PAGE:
By David Kang
Note: The format of these things are going to be more scouting reporty rather than articley mostly because I’m lazy. All HWS numbers are from nfldraftscout.
Summary: Great athlete with great first step and exceptional short area quickness. Creates ton of penetration with his short area quickness in the run game using an arm over move. Does not 2-gap well as he lacks good hand usage, extension, and general strength to hold the POA. Ejiofor is a toolsy but raw pass rusher. Has great speed off the edge to beat the OT to his spot but does not know how to bend. The lack of bend seems more like a lack of experience rather than lack of physical ability. Should improve over time. He wins mostly on inside moves after setting up OTs with speed using an arm over and spin move. Can win on the outside when OTs try to quick set him as he can use his quickness to win quickly in short areas. Wake Forest gave him a lot of snaps as an interior pass rusher to try and mask Ejiofor’s lack of bend and exploit his short area quickness against worse athletes on the inside. Motor can run hot and cold.
Here the OT expected Ejiofor to attack outside and set the edge, but Ejiofor flashed a quick arm over to get by and make a TFL
This is pretty much an identical play later on in the game
Same deal here against TAMU, except in the reverse direction. Ejiofor arm overs the LG to create easy penetration for a TFL.
Ejiofor struggles the most against the run when he has to 2-gap and attack OL head on.
TAMU runs a dart RPO, and the LT attacks Ejiofor head on. Ejiofor does a good job getting his hands on the OT first, but he guesses where the ball is going too early in the play as he peaks inside. This results in him being pushed back and driven back by the LT.
This is a very similar play vs BC. Ejiofor has good hand timing again, but he just doesn’t have the strength or the patience to keep engaging the LT. He cheats inside for no reason at all, and the LB behind him picked the wrong gap inside, which left open a monstrous hole on the LT. Luckily for Wake Forest, the RB tripped before he went off sprinting for a big gain.
In terms of pass rush, Ejiofor mainly relies on his speed to set up OTs on the outside and mostly wins on inside moves versus tackles who overset.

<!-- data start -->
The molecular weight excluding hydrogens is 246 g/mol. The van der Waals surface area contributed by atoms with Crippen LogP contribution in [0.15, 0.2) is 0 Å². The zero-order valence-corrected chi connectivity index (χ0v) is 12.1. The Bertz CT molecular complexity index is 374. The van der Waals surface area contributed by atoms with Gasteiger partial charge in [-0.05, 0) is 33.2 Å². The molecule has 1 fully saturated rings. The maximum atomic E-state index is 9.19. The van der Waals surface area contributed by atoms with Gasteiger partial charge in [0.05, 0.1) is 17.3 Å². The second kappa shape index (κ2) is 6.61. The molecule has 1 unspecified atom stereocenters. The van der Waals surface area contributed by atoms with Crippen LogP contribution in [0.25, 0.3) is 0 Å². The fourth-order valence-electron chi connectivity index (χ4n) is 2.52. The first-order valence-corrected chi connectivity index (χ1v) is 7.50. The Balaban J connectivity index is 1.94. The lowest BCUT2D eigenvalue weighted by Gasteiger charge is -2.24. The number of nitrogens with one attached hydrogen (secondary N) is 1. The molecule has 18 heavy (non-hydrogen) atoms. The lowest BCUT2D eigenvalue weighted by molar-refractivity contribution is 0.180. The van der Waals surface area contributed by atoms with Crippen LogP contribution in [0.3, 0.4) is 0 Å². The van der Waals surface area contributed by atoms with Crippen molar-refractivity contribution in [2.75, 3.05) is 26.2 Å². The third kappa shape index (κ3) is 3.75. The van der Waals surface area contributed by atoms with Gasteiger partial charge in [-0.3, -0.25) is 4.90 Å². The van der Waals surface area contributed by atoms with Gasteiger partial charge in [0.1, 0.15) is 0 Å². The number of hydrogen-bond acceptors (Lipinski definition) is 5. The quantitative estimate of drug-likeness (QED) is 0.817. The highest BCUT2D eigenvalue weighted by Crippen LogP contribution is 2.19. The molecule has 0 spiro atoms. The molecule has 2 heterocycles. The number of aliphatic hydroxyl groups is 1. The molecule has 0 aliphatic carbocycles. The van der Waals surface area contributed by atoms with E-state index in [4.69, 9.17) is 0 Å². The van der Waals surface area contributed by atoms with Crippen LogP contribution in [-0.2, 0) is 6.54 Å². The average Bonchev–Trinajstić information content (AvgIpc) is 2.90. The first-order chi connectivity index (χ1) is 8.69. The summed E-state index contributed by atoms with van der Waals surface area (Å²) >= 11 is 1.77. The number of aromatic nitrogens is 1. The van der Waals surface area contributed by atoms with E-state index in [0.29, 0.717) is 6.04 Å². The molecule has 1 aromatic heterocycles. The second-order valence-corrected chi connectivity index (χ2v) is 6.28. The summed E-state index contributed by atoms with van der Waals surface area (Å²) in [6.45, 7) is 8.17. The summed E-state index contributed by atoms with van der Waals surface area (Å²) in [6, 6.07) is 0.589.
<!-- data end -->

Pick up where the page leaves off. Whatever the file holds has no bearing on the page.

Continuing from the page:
Here, the RT oversets to try and cover Ejiofor’s speed, and the latter does a good job spinning inside to get a good lane to the QB, who gets the ball off early.
I’m not sure whether Ejiofor was tiring at this point or not, but he provides the LT with a good change up and chose to not burst off the line as he so often does. The LT oversets and creates a lot of space inside, which Ejiofor exploits with a very good rip move to the QB.
What holds Ejiofor back from being a great pass rusher is his lack of bend. He has the speed to beat the OTs to their spot, and all he needs to do is turn the corner.
Ejiofor beats the RT clean around him, and all he has to do his dip and run. Ejiofor is uncomfortable doing so, and he resorts to spin inside, which allows the RT to recover.
Ejiofor shows a good club move to beat the OT clean outside again and has a clear line to the QB if he just bends and runs. But he does not and the OT recovers to block him.
Wake Forest tries to mask his lack of bend by placing him inside a lot of times in passing downs. When placed 1 on 1 against a guard in space with a two way go, Ejiofor often overwhelms the lineman with his speed to create instant pressure on the QB.
Here, Ejiofor uses his hands well to swipe down the OG’s hands and simply run around him straight to the QB.
Overall, I like Ejiofor as a project pass rusher with a lot of tools who can become a very good rusher with just a little bit of refinement on the outside. He’s probably going to take a year or two to develop before he becomes a contributor, but I expect him to become a double digit sack guy down the line. He will also likely do very well in the Senior Bowl conditions due to his short area quickness and speed. The 1 on 1 pass rush drills will have a lot of unrealistic but favorable conditions where the OL is isolated in space.